The United States-Mexico-Canada Agreement (USMCA),1 which entered into force on July 1, 2020, updated and in some respects significantly changed the original North America Free Trade Agreement (NAFTA) that had been in effect since January 1, 1994. With some important exceptions, including limits on excessive protections for foreign investment and strengthened labor and environmental protections, many of the new provisions expand corporate rights in the name of trade liberalization and seek to narrow the scope of domestic regulation of all three signatory countries.
One of the new provisions, incorporated into the USMCA at the behest of the biotechnology industry and industrial agricultural conglomerates, is a section on “Agricultural Biotechnology.” There can be no doubt that the proponents of this section hoped to expand the use of biotechnology in agriculture in part by tying the hands of government regulators through trade disciplines. Nonetheless, the final text of the agreement does not restrict domestic policy choices in the manner agribusiness and its allies might wish.
Our new Policy Brief analyzes the agricultural biotechnology provisions of the USMCA to understand what they may require of the parties to the agreement. In particular, we look at actions by Mexico's government to promote the biodiversity of Mexican corn varieties and reduce the use of the herbicide glyphosate to protect public health, and evaluate the claims being made by international biotechnology, pharmaceutical, seed and pesticide conglomerates — and allies in the U.S. Congress — that Mexico’s policies violate the USMCA’s agricultural biotechnology provisions.
Mexico has not issued any biotechnology food or feed product approvals since May 2018 and permits for planting herbicide-resistant cottonseed have also been delayed or denied based on concerns about impacts on seed biodiversity and inadequate consultation with Indigenous communities.2 On January 1, 2021, a Presidential Decree entered into force calling for a phaseout of glyphosate and genetically engineered corn by January 2024 and its replacement with “sustainable and culturally appropriate” alternatives. In 2021 Mexico’s health agency denied a permit for a new glyphosate-tolerant corn variety developed by Bayer/Monsanto. Around the same time, Mexico’s highest court upheld an injunction on the cultivation of genetically modified corn because it poses a credible threat to Mexico’s rich store of native corn biodiversity through uncontrolled cross-pollination. That injunction has been in place since 2013.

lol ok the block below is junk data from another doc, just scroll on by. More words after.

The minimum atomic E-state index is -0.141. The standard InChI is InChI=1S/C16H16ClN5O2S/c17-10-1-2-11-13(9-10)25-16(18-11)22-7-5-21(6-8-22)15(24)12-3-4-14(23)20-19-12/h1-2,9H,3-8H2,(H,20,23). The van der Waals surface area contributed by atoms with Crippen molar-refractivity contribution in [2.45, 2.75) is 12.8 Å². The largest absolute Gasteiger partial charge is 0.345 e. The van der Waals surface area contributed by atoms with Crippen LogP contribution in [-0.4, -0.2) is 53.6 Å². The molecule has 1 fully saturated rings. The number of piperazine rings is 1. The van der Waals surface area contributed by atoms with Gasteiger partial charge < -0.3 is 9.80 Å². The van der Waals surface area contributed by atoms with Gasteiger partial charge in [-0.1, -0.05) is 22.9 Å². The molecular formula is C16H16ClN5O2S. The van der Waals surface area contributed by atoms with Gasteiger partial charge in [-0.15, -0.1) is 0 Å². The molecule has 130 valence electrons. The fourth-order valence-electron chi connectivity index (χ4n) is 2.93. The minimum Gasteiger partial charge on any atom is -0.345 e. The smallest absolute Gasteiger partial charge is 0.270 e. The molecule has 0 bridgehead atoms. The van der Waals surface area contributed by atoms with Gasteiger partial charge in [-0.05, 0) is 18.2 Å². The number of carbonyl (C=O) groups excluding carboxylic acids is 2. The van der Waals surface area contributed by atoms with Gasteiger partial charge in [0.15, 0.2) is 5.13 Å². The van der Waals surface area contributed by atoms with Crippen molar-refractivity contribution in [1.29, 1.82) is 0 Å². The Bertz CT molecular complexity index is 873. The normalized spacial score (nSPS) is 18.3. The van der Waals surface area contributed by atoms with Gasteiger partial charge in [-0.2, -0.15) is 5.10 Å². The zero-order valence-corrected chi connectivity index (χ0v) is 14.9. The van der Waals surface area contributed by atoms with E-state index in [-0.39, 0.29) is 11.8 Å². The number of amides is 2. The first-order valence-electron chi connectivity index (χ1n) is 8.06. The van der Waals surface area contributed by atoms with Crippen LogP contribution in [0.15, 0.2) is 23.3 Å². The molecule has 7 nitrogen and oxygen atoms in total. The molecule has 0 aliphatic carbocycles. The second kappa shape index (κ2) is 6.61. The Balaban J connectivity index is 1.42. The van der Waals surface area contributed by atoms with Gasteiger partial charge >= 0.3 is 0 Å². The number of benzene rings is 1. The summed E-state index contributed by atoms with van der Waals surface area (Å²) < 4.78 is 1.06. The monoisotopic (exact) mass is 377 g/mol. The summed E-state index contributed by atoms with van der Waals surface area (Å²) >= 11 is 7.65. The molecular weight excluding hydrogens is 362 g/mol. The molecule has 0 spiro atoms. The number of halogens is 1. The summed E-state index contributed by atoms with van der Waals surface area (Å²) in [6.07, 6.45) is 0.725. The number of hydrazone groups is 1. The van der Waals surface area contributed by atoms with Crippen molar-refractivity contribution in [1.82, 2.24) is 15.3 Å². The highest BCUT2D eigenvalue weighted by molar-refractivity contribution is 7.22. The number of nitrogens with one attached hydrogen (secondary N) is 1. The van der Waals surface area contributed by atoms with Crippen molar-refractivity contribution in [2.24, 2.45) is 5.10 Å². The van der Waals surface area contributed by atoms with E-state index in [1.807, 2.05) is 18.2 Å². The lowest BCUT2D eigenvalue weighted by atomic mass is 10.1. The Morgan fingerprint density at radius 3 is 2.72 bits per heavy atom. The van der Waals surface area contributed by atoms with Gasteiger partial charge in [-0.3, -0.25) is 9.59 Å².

Our analysis determined that while the USMCA’s agricultural biotechnology provisions provide procedural guidance to government regulators, they lack substantive requirements that would provide a basis for overturning Mexico’s policies and permit decisions. While industry lobbyists succeeded in convincing trade negotiators to include agricultural biotechnology provisions in the USMCA, they now misstate the scope and significance of the text that was agreed to by Canada, Mexico and the U.S. The parties to the USMCA retain considerable authority to enact and implement non-discriminatory agricultural, environmental and cultural policies that may affect the marketing and cultivation of agricultural biotechnology, and Mexico’s actions align with that authority.
1. While the agreement is known as USMCA in the United States, Canada officially named the agreement "CUSMA," putting Canada first in the order of countries, and in Mexico the agreement is known as T-MEC (El Tratado entre México, Estados Unidos y Canadá).